# Decision tree with recursive sort algorithm

I was wondering if someone can help me understand how to create a decision tree for a recursive sort. I understand how to do it with, say, bubble sort or insertion sort. When it comes to a recursive sort, though, I just can't picture it. If the pseudo-code is something like:

``````if length == 1
return;
else
int elem = head of array;
array tail = tail of array;
recursive sort;
if (elem <= head of sorted list)
add elem to the beginning of sorted list
else
swap elem and first element of sorted list
sort smaller list again
add elem to the beginning of sorted list
return
``````

My initial thought is that the decision tree would look like the following:

``````                               A, B, C
yes /     \ no  is length <= 1?
/       \
/   \
A    B, C
yes /   \ no  is length <= 1?
/     \
/   \
B   C
yes /   \ no   is length <= 1?
/     \
B:C
/   \
B,C   C,B
|         |
A:B,C       A:C,B
/   \        /   \
A,B,C   B:A,C  A,C,B  C:A,B
/  \          /   \
B,A,C   A:B,C   C,A,B  A:C,B
``````

I am obviously going wrong somewhere, I'm just not quite sure where. Am I on the right track here?

Thank you for any pointers you can give me.

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(Is this homework?)

Look at your code again! You're currently branching both ways inside the `if-then-else` construct. Fix that and you should get a single correct result.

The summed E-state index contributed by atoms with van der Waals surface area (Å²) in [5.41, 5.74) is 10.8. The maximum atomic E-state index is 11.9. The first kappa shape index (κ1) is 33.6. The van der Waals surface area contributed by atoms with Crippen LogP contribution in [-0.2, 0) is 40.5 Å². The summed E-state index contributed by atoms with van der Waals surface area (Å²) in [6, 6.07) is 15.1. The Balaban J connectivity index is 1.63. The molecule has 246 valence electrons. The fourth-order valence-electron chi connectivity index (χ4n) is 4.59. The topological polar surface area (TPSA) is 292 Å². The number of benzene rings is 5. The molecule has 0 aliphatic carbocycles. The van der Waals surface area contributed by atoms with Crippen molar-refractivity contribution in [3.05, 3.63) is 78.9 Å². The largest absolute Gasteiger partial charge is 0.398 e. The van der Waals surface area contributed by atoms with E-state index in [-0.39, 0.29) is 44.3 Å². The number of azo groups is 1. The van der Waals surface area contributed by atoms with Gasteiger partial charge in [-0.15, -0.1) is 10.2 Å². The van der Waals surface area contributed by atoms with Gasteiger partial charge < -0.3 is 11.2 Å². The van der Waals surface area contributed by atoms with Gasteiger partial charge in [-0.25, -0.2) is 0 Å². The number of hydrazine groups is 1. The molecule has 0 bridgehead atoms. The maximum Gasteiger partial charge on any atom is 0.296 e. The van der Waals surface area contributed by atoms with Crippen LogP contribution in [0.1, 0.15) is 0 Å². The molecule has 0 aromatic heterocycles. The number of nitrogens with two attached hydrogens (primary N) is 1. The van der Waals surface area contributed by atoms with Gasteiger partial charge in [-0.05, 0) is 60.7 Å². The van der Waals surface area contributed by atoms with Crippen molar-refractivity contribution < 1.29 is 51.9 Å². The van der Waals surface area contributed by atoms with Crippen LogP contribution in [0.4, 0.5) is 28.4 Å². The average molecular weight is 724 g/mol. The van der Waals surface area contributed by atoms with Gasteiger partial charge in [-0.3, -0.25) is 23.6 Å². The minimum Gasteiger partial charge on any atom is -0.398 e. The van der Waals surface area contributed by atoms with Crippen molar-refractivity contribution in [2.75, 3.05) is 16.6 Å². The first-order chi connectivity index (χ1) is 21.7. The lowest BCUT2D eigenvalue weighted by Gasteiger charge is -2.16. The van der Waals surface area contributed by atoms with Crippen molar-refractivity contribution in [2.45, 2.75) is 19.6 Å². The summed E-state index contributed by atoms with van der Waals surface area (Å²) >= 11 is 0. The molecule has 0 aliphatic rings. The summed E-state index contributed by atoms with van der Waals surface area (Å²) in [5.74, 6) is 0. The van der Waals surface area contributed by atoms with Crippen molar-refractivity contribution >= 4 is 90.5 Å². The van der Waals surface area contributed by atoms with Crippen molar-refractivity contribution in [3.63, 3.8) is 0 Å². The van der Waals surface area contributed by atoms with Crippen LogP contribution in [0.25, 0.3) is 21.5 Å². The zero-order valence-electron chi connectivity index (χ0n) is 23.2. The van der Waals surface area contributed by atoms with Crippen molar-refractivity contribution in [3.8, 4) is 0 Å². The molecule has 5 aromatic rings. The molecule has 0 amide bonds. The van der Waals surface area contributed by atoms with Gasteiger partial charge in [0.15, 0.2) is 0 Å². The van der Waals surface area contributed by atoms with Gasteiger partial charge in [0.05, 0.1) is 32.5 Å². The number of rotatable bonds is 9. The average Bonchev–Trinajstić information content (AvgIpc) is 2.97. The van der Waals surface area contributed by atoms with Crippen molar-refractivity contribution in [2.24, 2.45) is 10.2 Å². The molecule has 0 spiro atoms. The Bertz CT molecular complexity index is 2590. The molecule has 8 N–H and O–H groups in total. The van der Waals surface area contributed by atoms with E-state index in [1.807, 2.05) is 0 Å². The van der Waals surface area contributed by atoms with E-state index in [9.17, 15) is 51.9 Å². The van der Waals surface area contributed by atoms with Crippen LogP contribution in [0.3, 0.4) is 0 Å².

Also, you're unwinding the call stack down there, so going back up would be "more correct". Wikipedia might give you an idea of how this works.

Good luck!

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Thanks for such a quick response. It's not homework; I have been trying to understand algorithms better and the book that I am reading is currently discussing decision trees. Found this example and am trying to understand it :) –  A P Jul 10 '11 at 4:42

Following your representation, the result would be something like this:

``````                            A, B, C
yes /     \ no  is length <= 1?
/       \
/   \
A    B, C
yes /   \ no  is length <= 1?
/     \
/   \
B   C
yes /   \ no   is length <= 1?
/     \
B:C
/   \
B,C   C,B
|         |
A:B,C       A:C,B
/   \        /   \
A,B,C   B:A,C  A,C,B  C:A,B
/  \          /   \
B,A,C   **B,C,A**   C,A,B  **C,B,A**
``````

In the last step, you decide if swapping is needed or the two at the left side are sorted. If they are, there's no need to keep sorting since the right side is sorted, if they're not, you first swap the leftmost elements, and sort the two at the right.

e.g., B:A,C --swap-> A:B,C --sort-> A,B,C or A,C,B.

I hope it helps you.

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